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Author Topic: Credit/Debit card to BTC problems  (Read 1909 times)
Denicen
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May 25, 2011, 05:11:17 AM
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I've been reading and doing some research on why there hasn't been a CC/debit card to bitcoin service yet. The big reason seems to be the threat of chargebacks/fraud, and that credit card companies consider buying currency a cash advance so additional fees would apply (although this isn't a problem for debit cards).
So I was just thinking, wouldn't it be extremely easy to prove that you actually delivered the bitcoins by having the agreement written out beforehand that you would send your bitcoins from your address to theirs, and that this would be verified using blockexplorer? Wouldn't it be extremely easy to then prove that you actually delivered what it is you said that you would deliver?
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May 25, 2011, 05:23:07 AM
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when you send a bitcoin to another person, all the Bitcoin network know it.
what more you want to prove?

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bitcoinewbie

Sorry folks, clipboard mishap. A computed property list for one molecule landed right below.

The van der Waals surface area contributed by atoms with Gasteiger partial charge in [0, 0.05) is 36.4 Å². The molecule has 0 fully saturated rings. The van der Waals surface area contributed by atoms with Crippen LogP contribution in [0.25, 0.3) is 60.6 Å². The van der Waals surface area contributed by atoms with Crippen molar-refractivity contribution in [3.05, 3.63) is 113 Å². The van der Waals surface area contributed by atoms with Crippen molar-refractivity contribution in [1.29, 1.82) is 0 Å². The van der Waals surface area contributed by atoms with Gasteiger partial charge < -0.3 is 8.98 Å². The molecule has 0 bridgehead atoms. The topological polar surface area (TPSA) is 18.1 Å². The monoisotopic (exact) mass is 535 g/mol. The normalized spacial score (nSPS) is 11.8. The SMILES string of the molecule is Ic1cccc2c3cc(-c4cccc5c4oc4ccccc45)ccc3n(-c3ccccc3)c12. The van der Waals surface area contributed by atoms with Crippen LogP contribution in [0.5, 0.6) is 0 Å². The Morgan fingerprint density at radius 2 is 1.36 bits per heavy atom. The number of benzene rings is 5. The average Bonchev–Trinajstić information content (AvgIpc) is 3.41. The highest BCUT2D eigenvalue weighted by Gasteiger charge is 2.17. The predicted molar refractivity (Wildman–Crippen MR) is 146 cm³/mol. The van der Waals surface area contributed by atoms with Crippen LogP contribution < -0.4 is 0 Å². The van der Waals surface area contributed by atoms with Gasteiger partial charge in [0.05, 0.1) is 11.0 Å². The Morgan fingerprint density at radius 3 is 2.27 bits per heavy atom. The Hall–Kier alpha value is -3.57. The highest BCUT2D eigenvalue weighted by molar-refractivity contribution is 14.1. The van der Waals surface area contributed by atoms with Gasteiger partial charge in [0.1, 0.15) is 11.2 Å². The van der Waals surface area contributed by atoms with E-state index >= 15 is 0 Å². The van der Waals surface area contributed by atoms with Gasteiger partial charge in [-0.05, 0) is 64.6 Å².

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May 25, 2011, 05:25:08 AM
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I See nothing wrong with your logic, debit cards with proof of transfers seems fine, you still have the issue of "who goes first?" i think, but that problem is beat by an exchanger with a good reputation... Someone putting exactly that together is not only going to make themselves extremely wealthy through fees, but are also going to open up a floodgate of new buyers that are currently in that limbo where they would buy if it were easier to do so, and who knows how big that market is.  All the PR of late would be so much more usefully if people could easily buy BTCs.
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May 25, 2011, 06:00:08 AM